By Marilynn Larkin (Reuters Health) – The smelly “burning hair” smoke released during laser hair removal could be a health hazard, especially for people with heavy exposure to it, researchers report. The smoke contains chemicals that irritate the airways and are known to cause cancer, Dr. Gary Chuang told Reuters Health by email. Chuang, of the David Geffen School of Medicine at the University of California, Los Angeles, and colleagues also measured the concentrations of very fine particles in the plume that could be easily inhaled.

California insurance chief urges U.S. to block Aetna-Humana deal

California’s insurance commissioner on Thursday urged national antitrust regulators to block health insurer Aetna Inc’s proposed $34 billion acquisition of Humana Inc. David Jones, whose state Department of Insurance does not have authority to block the deal, said the acquisition would be anti-competitive in California and nationwide and contribute to higher prices for insurance. Jones’ comments came just days after California’s other insurance regulator said it had approved the Aetna-Humana deal with conditions, including that Aetna keep down premium increases and invest $50 million in communities.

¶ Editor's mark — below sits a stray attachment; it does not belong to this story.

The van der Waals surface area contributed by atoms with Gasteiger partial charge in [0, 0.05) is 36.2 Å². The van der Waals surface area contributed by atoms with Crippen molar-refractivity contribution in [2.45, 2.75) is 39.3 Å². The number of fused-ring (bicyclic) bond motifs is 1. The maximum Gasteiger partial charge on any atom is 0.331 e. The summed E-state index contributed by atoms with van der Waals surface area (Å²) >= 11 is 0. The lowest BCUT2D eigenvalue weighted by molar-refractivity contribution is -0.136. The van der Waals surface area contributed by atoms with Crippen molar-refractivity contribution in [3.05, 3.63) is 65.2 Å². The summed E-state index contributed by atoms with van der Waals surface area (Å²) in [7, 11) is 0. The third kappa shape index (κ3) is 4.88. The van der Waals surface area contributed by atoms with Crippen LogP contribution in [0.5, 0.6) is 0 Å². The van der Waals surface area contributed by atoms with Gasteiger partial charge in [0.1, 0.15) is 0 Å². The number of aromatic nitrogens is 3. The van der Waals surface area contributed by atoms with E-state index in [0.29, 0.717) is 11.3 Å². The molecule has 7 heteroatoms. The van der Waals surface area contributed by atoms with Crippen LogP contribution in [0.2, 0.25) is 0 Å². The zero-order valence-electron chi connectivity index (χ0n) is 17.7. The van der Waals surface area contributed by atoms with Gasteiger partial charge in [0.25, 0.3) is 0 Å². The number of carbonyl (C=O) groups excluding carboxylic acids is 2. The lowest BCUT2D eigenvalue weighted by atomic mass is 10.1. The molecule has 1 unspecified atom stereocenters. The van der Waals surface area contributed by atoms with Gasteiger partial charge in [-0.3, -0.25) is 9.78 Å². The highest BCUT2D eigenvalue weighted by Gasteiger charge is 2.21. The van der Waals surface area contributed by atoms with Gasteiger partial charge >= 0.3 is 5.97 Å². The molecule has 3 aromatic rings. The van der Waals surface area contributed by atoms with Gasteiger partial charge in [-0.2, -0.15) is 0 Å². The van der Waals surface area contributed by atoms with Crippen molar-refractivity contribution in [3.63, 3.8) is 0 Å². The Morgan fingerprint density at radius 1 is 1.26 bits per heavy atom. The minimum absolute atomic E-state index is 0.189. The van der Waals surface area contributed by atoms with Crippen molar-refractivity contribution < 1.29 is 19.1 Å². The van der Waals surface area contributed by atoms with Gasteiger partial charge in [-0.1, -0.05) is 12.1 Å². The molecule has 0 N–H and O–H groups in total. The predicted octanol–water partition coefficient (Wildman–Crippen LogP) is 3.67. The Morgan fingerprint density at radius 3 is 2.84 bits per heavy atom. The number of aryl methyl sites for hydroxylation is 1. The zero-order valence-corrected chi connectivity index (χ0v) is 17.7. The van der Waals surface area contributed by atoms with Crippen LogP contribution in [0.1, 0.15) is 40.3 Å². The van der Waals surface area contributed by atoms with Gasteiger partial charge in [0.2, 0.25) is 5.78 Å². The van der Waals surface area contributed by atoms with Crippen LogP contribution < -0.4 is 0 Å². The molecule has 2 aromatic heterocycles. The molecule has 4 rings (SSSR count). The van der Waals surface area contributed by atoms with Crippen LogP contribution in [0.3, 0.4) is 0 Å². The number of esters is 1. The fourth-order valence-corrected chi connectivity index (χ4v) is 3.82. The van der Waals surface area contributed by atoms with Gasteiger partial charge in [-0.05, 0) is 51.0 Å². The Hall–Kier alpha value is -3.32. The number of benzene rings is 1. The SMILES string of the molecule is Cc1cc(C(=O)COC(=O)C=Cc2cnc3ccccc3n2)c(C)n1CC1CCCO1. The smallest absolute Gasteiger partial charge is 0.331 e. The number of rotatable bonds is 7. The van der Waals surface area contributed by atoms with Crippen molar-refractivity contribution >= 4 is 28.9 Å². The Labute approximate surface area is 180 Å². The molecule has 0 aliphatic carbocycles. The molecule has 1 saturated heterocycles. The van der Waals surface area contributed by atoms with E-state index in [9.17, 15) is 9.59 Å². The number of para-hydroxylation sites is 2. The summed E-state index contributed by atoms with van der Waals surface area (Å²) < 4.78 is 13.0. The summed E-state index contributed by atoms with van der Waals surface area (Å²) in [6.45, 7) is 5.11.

Anthem CEO expects U.S. regulatory decision in July

By Caroline Humer NEW YORK (Reuters) – Anthem Inc Chief Executive Officer Joseph Swedish said on Tuesday the health insurer was pushing for approval from antitrust regulators reviewing its $51 billion acquisition of Cigna Corp and expects to hear a decision in July. Anthem's bid for Cigna followed closely after Aetna Inc's proposed $34 billion purchase of Humana Inc last July. Swedish said antitrust regulators have asked many questions about how it and Cigna manage healthcare benefits for large employers, but that the overall review was moving forward as expected.

California bill to fight fashion models’ eating disorders advances

By Sharon Bernstein SACRAMENTO, Calif. (Reuters) – A California bill aimed at reducing eating disorders among models cleared its first legislative hurdle on Wednesday, following efforts in several countries to fight extreme thinness in an industry that pressures models to lose weight. The measure would require the state to develop health standards for models and regard them as employees of the brands they represent. “The goal of the bill is not only to protect the health of the workers themselves, but also to help young people who emulate models,” said the bill’s author, state Assemblyman Marc Levine, a Democrat who represents the Marin County suburbs of San Francisco.